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DiMeo Schneider & Associates

Tech Tumbled, Ended Risk Asset Rally – U.S. Dollar, Rising Volatility and Election Risks

Investment Manager Research | Market Commentary October 6, 2020

By Stephen Proffer

Consultant, Market Strategist

Steve provides investment consulting services to institutional clients and nonprofit organizations. He services clients by providing advice and expertise on …

By Michael Degnan

Research Analyst – Global Public Markets

Michael researches and performs operational due diligence on core investment managers and is a member of the firm’s Global Public …


Key Observations

• U.S. dollar strengthened in September as the effects of existing monetary stimulus wane and expectations for fiscal stimulus before the election fade.
• Market participants bid up financial asset risk premia in response to mounting economic and political risks.
• We encourage investors to keep their investment horizon in focus and not allow emotions to influence portfolio positioning.


Market Recap

Three themes ended the global rebound in risk assets. First, U.S. dollar weakness beginning late March reversed course and strengthened 1.9 percent in September. In our view, U.S. dollar strength signaled that effects of monetary stimulus began to wane. Second, expectations for another round of fiscal stimulus appeared to fade quickly in September which lead to increased equity market volatility. Finally, the sluggish recovery in jobs and announcements of additional job cuts indicated structural damage to the labor market.

Rising volatility in U.S. stocks modestly benefited U.S. Treasury bonds relative to spread sectors, but not enough to keep Core U.S. Bonds in positive territory. The Bloomberg Barclays U.S. Aggregate Bond Index fell 0.1 percent in September. U.S. High Yield spreads widened 40 basis points during the month and pulled the sector down 1 percent. Intermediate-term U.S. inflation expectations fell 17 basis points while nominal rates held steady, which caused U.S. TIPS to close out the month 0.4 percent lower. Despite U.S. dollar weakness, market participants did not find solace in foreign bonds1, which ended the month unchanged, while Emerging Market Debt fell 2 percent.

Similar to the way in which the rebound in technology stocks spread to global risk assets last March, volatility in that sector emerged in late August and spread to global risk assets in September. The Nasdaq Index fell 5.1 percent during the month inclusive of a month end rally that masked the intramonth index correction from September 2 to September 23.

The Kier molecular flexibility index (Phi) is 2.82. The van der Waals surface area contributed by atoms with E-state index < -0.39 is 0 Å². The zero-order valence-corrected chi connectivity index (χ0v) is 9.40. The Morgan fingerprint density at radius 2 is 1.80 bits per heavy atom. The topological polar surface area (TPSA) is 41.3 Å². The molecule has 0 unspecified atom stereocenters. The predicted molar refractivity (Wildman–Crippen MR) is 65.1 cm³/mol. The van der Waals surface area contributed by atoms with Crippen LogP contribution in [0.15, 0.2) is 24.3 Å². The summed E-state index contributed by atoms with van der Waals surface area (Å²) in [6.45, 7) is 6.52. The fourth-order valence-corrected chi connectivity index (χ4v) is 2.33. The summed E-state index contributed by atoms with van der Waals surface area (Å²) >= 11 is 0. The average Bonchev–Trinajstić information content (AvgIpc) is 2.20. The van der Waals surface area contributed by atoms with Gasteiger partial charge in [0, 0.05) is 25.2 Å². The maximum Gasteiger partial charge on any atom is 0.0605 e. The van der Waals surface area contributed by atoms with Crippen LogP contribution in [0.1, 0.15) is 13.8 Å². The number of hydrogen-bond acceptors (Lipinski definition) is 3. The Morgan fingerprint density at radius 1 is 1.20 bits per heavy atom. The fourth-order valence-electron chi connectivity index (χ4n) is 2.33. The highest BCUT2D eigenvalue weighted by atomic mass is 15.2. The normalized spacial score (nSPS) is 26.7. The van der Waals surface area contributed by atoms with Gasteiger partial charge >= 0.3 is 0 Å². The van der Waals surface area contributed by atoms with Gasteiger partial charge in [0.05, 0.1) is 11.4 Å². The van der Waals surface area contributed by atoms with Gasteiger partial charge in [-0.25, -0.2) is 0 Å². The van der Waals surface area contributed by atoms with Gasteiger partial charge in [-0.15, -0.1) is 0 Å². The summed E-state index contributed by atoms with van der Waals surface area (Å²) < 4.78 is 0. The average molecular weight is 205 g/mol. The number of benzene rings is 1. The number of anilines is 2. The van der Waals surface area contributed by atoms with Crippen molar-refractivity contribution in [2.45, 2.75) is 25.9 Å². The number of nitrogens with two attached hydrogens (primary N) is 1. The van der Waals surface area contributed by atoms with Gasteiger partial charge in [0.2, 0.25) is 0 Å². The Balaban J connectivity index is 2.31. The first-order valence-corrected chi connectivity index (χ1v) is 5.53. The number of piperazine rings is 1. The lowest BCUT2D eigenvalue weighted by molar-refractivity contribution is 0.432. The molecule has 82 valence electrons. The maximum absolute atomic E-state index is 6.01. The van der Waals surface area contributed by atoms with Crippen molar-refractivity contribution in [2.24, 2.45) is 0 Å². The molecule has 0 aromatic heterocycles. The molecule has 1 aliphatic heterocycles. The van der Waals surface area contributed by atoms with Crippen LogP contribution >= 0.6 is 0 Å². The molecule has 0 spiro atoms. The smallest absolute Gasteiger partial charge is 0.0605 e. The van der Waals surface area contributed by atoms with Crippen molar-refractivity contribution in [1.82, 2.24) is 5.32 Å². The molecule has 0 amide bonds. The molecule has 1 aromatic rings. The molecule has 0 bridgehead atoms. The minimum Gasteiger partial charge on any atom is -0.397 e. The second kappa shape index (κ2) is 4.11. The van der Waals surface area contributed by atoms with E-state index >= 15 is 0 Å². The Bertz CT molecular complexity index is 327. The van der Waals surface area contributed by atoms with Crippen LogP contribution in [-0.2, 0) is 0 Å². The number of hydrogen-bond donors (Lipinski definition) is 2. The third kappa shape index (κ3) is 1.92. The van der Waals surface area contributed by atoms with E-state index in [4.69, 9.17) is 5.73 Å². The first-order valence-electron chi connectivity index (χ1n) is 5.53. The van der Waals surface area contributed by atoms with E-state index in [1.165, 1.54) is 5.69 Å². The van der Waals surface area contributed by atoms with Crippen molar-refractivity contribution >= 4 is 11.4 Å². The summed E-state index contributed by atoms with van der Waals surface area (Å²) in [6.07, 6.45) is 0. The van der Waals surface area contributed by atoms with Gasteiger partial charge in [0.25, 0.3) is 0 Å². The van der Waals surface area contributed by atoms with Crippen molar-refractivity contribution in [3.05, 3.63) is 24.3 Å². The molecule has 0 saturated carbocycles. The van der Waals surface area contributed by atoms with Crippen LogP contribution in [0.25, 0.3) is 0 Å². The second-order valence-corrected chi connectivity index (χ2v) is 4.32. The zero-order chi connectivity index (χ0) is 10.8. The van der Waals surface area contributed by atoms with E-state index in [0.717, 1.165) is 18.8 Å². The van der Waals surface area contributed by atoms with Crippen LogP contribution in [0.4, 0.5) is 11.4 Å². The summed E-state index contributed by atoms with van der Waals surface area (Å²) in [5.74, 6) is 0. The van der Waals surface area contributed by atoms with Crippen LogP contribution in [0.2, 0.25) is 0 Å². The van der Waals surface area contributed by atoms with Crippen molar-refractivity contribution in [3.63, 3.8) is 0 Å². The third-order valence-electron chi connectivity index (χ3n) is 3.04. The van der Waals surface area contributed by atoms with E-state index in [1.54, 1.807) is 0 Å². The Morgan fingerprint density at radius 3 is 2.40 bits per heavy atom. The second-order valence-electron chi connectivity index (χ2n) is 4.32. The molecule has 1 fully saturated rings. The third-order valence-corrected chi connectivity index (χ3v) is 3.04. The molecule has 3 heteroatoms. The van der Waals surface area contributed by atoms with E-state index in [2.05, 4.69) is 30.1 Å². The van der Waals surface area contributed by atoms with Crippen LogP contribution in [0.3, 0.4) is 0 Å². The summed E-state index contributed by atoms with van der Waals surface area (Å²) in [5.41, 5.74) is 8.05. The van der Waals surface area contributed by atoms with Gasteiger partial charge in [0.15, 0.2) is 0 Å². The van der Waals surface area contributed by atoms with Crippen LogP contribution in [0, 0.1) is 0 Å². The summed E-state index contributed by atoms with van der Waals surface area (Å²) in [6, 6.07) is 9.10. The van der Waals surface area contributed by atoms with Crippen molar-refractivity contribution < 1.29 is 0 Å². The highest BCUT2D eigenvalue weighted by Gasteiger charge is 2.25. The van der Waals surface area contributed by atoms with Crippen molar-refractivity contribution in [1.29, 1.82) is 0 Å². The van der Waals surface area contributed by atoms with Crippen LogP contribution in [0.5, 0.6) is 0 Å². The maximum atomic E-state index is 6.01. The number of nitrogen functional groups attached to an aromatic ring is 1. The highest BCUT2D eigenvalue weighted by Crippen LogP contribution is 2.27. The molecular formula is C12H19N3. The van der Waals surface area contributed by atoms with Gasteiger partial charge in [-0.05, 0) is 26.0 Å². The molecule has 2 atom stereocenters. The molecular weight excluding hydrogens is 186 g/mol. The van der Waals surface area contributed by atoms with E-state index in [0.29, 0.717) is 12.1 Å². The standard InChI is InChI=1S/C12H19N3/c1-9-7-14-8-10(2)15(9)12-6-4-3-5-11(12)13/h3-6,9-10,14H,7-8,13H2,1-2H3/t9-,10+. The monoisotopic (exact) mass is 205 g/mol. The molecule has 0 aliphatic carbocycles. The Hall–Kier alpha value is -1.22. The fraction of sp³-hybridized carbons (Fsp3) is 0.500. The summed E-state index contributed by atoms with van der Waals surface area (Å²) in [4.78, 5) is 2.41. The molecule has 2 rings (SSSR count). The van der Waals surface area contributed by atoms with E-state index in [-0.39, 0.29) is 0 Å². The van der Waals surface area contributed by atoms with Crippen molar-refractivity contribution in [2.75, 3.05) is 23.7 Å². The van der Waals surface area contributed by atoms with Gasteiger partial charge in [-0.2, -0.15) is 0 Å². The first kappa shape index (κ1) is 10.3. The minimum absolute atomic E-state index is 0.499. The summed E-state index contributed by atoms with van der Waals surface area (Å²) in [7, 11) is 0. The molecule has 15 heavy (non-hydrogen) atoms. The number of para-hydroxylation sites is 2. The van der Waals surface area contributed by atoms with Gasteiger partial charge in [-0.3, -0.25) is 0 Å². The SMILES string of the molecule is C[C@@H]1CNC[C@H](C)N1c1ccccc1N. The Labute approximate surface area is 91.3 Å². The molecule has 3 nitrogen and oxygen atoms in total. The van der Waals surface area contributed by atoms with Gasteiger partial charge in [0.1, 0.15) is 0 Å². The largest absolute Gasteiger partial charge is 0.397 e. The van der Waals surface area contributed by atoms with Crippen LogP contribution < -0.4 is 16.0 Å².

With five stocks (Apple, Microsoft, Amazon, Alphabet and Facebook) making up over 22 percent of the S&P 500 Index (-3.8 percent in September), these leaders bear monitoring. U.S. Small Cap stocks (Russell 2000 Index, -3.3 percent) slightly outperformed their larger counterparts (Russell 1000 Index, -3.6 percent) for the month on a relative basis and International Developed (ex-U.S.) and Emerging Market returned -2.6 percent and -1.6 percent, respectively. While relatively higher returns from international equities are encouraging, we acknowledge that international equity indices have less exposure to technology sector stocks. Time will tell if a secular shift is afoot.

Within real assets, REITs fell 3.3 percent in September after reopening risks and cooler temperatures weighed on retail and office-related sector sentiment. Midstream Energy fell 13.6 percent in September on heightened concerns that increased U.S. crude oil production volumes may exceed demand in the fourth quarter. The aforementioned U.S. dollar strength broadly weighed the Bloomberg Commodity Index, which fell 3.4 percent.

Election Complexion

Bipartisan support for a fresh round of fiscal stimulus gave way to political gridlock in September and doused investor optimism for a deal before election day on November 3. Amid an already unstable economic backdrop, financial markets had to factor political uncertainty into risk premia. As shown in the chart below, realized volatility leading up to this year’s election is higher than recent elections, except the 2008 election which coincided with the Global Financial Crisis. Furthermore, CBOE VIX futures, a measure of 30-day implied volatility on the S&P 500 Index, illustrates that implied volatility is expected to remain elevated following this year’s election (represented by the dotted line in the chart below).

Before & After

S&P 500 Index Volatility

Heightened equity risk premiums (implied volatility) suggest that investors have priced in the possibility that neither party concede a close presidential race. While that may be true, it is not certain. Nevertheless, present volatility conditions serve as a reminder to adhere to a disciplined investment process and resist the temptation to deviate from a thoughtful strategic allocation framework. For our part, we will keep an eye on the key dates shown in the table below.

Key Dates

Market Outlook

As if an unclear economic growth outlook, timing and amount of fiscal stimulus for households and businesses and political concerns were not enough, corporations will release third quarter earnings in the coming weeks. With an abundance of macroeconomic and political risks fraying investor resolve, we advocate for maintaining the established strategic asset allocation rooted in long-term fundamentals. We encourage investors to keep their investment horizon in focus and to not allow emotions to influence portfolio positioning.

For more information, please contact any of the professionals at DiMeo Schneider.

Click here to download our September Market Review – Tech Tumbled, Ended Risk Asset Rally

1Foreign bonds returns were 0.0 percent and reflect the equal weight return on the Bloomberg Barclays Global Aggregate ex-U.S. Hedged and Bloomberg Barclays Global Aggregate ex-U.S. Unhedged.

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